This article was originally published at Ideas on Fire on October 3, 2017.
Conferences are a wonderful way to build professional community, see old friends, learn about new developments in your field, check out a new or favorite city, and get feedback on your work. They can also be a bit overwhelming because there is a lot to keep track of between sessions, receptions, meetings, travel arrangements, and meals. And considering most happen during the academic year and you rush right back into teaching or writing, it can be difficult to remember to follow up afterwards on the connections, opportunities, and ideas you encounter at the conference. But we’ve got you covered. Below are two checklists you can use to ensure you get the most out of your conference experience.
Before the Conference
- Check the program and note any people you want to connect with, sessions you want to attend, or events you want to check out
- Contact people you want to connect with at the conference, schedule your meetings/coffee dates/chats/hang outs
- Check for the conference hashtags and put them somewhere you can access them easily during the conference
- Print out your presentation or save your digital presentation materials in an easily accessible location (like your tablet/laptop desktop)
- Make sure your two-factor authentication systems are set up to allow you access to the accounts you need during the conference. This might mean updating your phone plan to receive texts, temporarily turning two-factor off if you won’t have cell access, etc.
- Make a list of 2-3 specific goals for the conference—these are the things you definitely want to do (all the rest is bonus). This might include connecting with a specific person, attending a social event, talking with a publisher representative, meeting with a colleague, or checking out a tasty restaurant near the conference hotel.
- Pack all the food you need for traveling. This might mean bringing food from home or making a list of the food you need to buy at the airport or train station. Planning this ahead of time means you won’t get stuck on a seven-hour flight without anything to eat.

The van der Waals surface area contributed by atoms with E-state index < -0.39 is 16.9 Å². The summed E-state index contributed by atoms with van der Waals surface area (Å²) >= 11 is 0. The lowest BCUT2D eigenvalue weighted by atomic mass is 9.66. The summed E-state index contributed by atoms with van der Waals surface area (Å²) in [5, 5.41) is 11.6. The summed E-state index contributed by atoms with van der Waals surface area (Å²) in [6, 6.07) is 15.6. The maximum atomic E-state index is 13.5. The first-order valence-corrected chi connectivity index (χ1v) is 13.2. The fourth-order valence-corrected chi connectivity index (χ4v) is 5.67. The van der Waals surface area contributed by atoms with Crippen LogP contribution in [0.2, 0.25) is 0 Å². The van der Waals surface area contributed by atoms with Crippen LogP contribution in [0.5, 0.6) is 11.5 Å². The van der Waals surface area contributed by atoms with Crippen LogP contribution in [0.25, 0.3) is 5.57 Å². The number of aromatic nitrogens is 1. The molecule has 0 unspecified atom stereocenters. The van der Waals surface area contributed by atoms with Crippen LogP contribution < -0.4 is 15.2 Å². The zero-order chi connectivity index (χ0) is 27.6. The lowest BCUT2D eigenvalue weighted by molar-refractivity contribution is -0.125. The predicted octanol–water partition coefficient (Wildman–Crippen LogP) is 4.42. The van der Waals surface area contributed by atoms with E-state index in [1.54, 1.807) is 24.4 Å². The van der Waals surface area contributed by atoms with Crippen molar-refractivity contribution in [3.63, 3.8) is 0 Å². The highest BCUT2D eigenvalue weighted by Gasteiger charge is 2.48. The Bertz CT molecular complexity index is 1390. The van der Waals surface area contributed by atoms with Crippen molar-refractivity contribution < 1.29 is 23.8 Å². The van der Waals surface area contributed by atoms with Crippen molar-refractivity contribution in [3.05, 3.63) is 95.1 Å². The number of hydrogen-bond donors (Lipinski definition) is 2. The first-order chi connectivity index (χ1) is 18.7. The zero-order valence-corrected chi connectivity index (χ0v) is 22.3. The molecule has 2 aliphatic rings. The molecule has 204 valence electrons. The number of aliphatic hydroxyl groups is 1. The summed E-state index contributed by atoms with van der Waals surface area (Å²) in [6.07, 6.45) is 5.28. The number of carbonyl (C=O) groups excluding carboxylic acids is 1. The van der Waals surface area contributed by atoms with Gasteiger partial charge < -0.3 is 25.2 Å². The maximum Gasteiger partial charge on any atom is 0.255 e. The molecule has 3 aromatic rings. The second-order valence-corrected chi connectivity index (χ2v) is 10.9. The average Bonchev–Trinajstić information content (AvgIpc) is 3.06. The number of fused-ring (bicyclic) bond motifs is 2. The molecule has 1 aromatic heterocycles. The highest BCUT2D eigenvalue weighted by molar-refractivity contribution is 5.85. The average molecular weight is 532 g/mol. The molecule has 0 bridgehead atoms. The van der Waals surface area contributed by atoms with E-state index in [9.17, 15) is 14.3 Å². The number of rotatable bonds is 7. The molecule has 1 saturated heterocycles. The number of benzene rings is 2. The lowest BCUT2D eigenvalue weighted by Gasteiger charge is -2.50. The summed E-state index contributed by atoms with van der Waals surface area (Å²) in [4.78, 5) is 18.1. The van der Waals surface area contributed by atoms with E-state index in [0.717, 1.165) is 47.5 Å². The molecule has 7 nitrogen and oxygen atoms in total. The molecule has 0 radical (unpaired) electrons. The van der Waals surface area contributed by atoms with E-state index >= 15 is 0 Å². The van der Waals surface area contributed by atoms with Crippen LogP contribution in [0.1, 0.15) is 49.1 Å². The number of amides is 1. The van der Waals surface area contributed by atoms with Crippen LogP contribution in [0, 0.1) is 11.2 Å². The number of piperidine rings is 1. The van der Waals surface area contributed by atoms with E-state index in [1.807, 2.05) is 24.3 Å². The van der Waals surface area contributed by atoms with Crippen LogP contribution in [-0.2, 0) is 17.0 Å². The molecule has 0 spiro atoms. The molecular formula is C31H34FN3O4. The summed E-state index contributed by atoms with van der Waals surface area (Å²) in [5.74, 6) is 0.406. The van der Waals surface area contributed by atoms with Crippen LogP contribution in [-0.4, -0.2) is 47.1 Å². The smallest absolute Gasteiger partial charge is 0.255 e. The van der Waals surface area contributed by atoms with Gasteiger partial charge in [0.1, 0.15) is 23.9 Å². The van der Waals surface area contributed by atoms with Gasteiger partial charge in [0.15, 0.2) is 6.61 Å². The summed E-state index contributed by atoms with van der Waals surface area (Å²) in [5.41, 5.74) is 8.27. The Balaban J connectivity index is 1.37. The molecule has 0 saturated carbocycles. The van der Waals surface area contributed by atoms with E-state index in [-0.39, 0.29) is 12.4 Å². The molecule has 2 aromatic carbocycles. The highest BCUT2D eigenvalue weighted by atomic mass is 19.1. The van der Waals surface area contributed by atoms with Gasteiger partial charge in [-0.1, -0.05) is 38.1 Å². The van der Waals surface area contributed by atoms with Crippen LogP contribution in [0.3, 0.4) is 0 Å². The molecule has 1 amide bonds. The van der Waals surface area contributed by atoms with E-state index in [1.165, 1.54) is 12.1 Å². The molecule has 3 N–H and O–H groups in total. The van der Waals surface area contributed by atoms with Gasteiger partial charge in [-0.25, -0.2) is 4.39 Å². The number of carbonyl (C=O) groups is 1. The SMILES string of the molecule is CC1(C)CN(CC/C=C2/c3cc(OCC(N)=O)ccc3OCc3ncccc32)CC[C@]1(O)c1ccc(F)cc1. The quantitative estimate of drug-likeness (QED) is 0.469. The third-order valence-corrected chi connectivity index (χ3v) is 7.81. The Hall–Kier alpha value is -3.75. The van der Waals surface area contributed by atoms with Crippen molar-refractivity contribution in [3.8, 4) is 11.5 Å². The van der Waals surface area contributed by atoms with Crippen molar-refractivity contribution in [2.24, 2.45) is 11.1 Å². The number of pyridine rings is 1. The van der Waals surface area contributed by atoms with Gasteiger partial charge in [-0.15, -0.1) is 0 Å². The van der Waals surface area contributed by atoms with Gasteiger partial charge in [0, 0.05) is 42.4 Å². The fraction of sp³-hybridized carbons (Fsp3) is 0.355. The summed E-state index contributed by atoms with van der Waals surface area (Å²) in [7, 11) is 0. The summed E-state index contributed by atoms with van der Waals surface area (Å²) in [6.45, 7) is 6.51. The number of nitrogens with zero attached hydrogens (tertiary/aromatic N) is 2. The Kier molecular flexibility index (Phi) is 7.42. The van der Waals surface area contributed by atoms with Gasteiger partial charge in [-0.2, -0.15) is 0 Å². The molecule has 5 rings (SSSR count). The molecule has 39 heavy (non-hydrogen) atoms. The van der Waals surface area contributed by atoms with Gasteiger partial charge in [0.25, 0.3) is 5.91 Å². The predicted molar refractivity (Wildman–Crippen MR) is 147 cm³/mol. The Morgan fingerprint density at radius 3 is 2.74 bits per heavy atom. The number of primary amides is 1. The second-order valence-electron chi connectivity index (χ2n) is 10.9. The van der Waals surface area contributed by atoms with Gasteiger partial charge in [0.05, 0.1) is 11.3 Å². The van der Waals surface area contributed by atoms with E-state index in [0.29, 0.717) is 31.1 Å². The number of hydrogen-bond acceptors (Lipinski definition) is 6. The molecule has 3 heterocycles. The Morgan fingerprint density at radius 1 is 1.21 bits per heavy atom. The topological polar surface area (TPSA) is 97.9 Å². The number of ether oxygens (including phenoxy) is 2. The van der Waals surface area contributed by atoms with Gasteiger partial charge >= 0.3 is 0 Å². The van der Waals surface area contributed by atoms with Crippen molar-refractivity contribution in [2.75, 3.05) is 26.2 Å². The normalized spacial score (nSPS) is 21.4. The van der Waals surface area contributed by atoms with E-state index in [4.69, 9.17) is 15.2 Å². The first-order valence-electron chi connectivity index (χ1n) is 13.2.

- Practice your presentation to ensure it sounds good. Speaking aloud is a great way to find super long sentences that need shortening, moments that need better punctuation, or points that don’t make sense.
- Time your presentation to ensure it fits within the time limits. Nothing is worse for a panel chair than a panelist who refuses to stay within their time limits. It’s rude, disrespectful to other panelists, and unprofessional—don’t be that jerk. Practice ahead of time and cut material if needed.
After the Conference
- Gather all the contact info or business cards you collected at the conference and enter those into your contacts system, whether that is a dedicated contacts app, Word document, or Evernote file.
- Follow the people and organizations you learned about on social media, from the publishers whose representatives you met at the book exhibit and your co-panelists to the new friend or colleague you had lunch with and the academic department that sponsored that great reception.
- Record all of the productive feedback you received on your presentation and who gave it (file that somewhere that you will remember to look when revising). It’s also nice to thank those people on social media or through a quick email—this reminds them of the event and can help you establish an ongoing relationship.
- Write down any challenges you experienced during the conference trip, whether it was not having enough food for the plane ride or running over time while giving your paper. Make a plan to get the resources and habits you need to avoid repeating those in the future. This might mean writing shorter papers because you know you always run over time or setting reminders to pack more food for the plane ride.
- If you keep digital or paper folders for current or upcoming conferences/events, archive those wherever you save materials from past conferences/events. Make sure you keep copies of that stuff somewhere you can find it though—you don’t want to kick yourself later when you’re trying to remember what great suggestion that audience member made about your presentation four years ago. Write it down and file it away in a centralized location so you can look it up later.
Sign up for Ideas on Fire’s newsletter
Podcast episodes, articles, and offers right to your inbox to help you rock your interdisciplinary career